Why I’m Pro-Vaccine but Anti-Mandate

When it comes to the covid jabs, I am pro-vaccine but anti-mandate. 

I am, broadly speaking, in favour of the covid vaccines. Getting the jab is, on balance, a wise course of action. This is especially true for those over 50 and those of all ages who are clinically vulnerable. But it might also extend to those aged 20 and over who have no underlying health conditions. With the roll out of the vaccine in the UK, we have seen the reduction of deaths and hospitalisations and so the risk of serious symptoms has been mitigated. Conversely, I find it generally irresponsible not to be vaccinated, though I would want to reserve that opinion on a case-by-case basis. Nevertheless, at the moment I’d view the goal of as getting as many folks as possible vaccinated against covid to be a good outcome because it is the most effective measure for allowing life to continue while also reducing (of course, never eliminating) fatalities and associated health risks. 

But I must part ways from the extreme voices on the pro-vaccine side who are calling for the vaccine mandate, i.e. for citizens to be forced to be jabbed. Many are comfortable with the state using a variety of measures to compel its citizens to get vaccinated. What appear to be authoritarian measures are, on this view, justified if the goal of vaccinating more people is achieved. I am extremely worried about the measures being used across Europe to compel citizens to be vaccinated. At the time of writing, such measures include lockdowns for the unvaccinated across countries in Europe, the threat of fines and imprisonment in Austria, internment camps in Australia, and segregated areas for vaccinated and unvaccinated in Germany. My central disagreement with the pro-vaccine camp is with the means of getting to that goal of increasing vaccination. 

I dissent from the mandate position on three grounds: first, on the basis of the fact that it is deeply counter-productive to the intended goal; second on the basis of liberty and opposition to authoritarianism; and third on the basis of the precedent that is being set for coercive state action moving forward.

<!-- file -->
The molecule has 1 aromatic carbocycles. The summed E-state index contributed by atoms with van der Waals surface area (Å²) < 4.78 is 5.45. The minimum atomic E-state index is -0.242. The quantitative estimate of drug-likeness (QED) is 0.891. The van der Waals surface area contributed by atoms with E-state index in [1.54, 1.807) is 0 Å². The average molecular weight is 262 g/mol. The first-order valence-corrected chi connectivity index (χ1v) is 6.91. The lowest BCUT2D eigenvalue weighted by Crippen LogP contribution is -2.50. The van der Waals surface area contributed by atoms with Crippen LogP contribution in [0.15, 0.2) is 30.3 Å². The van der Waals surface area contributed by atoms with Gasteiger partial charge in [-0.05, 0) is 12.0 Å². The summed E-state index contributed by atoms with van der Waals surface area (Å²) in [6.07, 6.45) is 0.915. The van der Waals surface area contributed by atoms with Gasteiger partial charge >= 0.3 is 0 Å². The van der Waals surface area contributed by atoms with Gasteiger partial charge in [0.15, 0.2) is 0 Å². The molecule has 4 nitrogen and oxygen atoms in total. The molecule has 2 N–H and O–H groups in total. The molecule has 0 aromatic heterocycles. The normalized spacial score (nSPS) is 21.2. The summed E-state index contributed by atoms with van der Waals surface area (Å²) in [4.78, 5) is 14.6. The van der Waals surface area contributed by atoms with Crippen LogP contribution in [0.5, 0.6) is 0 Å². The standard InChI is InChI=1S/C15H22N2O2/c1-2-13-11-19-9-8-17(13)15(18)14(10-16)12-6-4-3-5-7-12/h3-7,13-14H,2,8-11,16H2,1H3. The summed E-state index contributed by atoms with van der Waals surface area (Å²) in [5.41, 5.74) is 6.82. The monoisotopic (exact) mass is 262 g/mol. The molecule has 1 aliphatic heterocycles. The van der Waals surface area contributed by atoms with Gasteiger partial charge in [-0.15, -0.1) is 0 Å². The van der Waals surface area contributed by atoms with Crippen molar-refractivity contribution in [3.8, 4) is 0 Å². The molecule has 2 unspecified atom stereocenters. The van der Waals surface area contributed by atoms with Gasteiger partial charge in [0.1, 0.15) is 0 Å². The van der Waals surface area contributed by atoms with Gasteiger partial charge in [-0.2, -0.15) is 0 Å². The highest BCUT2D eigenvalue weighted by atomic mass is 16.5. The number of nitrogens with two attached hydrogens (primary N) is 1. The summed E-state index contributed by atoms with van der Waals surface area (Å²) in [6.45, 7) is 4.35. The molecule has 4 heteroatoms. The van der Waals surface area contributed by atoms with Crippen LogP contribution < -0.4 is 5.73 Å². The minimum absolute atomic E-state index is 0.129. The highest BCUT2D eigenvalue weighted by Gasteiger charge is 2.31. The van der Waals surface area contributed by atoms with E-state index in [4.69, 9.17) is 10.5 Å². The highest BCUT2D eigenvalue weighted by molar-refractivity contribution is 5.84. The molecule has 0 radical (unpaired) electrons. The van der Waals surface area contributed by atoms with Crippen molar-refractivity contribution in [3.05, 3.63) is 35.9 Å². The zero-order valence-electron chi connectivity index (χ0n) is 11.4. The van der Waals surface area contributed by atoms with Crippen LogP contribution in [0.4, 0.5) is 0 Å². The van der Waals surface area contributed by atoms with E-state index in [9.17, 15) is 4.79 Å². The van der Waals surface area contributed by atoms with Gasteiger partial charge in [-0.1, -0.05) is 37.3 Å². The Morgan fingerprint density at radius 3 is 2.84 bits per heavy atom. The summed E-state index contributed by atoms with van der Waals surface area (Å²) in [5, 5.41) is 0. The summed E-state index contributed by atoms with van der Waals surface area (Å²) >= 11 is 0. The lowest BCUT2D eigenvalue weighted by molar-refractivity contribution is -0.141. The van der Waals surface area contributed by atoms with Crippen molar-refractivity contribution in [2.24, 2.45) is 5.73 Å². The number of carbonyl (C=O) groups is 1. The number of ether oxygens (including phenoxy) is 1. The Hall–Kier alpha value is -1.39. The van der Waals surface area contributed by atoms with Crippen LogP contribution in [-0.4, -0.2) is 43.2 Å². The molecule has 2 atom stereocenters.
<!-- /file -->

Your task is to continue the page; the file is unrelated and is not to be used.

First, I am not sure that such coercive methods work practically (i.e. bring about the intended outcome of increasing the numbers of those vaccinated). To be sure, there will be some who, having been on the fence, will take the vaccine to avoid the various limits on personal freedom (this appears to be the case in France over the Summer, for instance). And yet, as time goes on, coercive measures easily turn those who might be persuaded—or indeed those who might never be persuaded—against the intended goal precisely by playing into the fears of those who are, at best, cynical about state intervention. This can lead and is leading to deepening divisions. Moreover, it has been shown that vaccines do not successfully prevent transmission. Therefore, one can also be infected by someone who has been vaccinated, and not only by someone who has not been vaccinated. So before we even get to its moral dubiousness, coercive measures don’t promise to bring about the intended aims. In many ways, they work against them.

Second, I am not comfortable with the vaccine mandate position on the grounds of liberty. A concern with liberty is not the same as libertarianism, which should not be used as a bogeyman to dismiss such concerns. Libertarianism reduces all decisions to the criterion of whether my personal freedom is maximised. I have advocated in these pages for a position that sees liberty rightly ordered by other values and circumstances (in fact, if we’re honest, our liberty is constrained in all sorts of ways from the very outset of life, in spite of our attempts to persuade ourselves otherwise). Protecting civil liberties should be part of the conversation around public health, if such a conversation is to be truly “public”. But I fear that this concern is being dismissed all too easily. In the UK, at least, we seem to be returning to those fruitless attempts to pit “protecting lives” against “protecting businesses” that broke out at the beginning of the pandemic. The reality is that safety from covid must be balanced against a whole variety of other concerns, including different types of safety (from cancer or heart disease, for instance) as well concerns for personal liberty.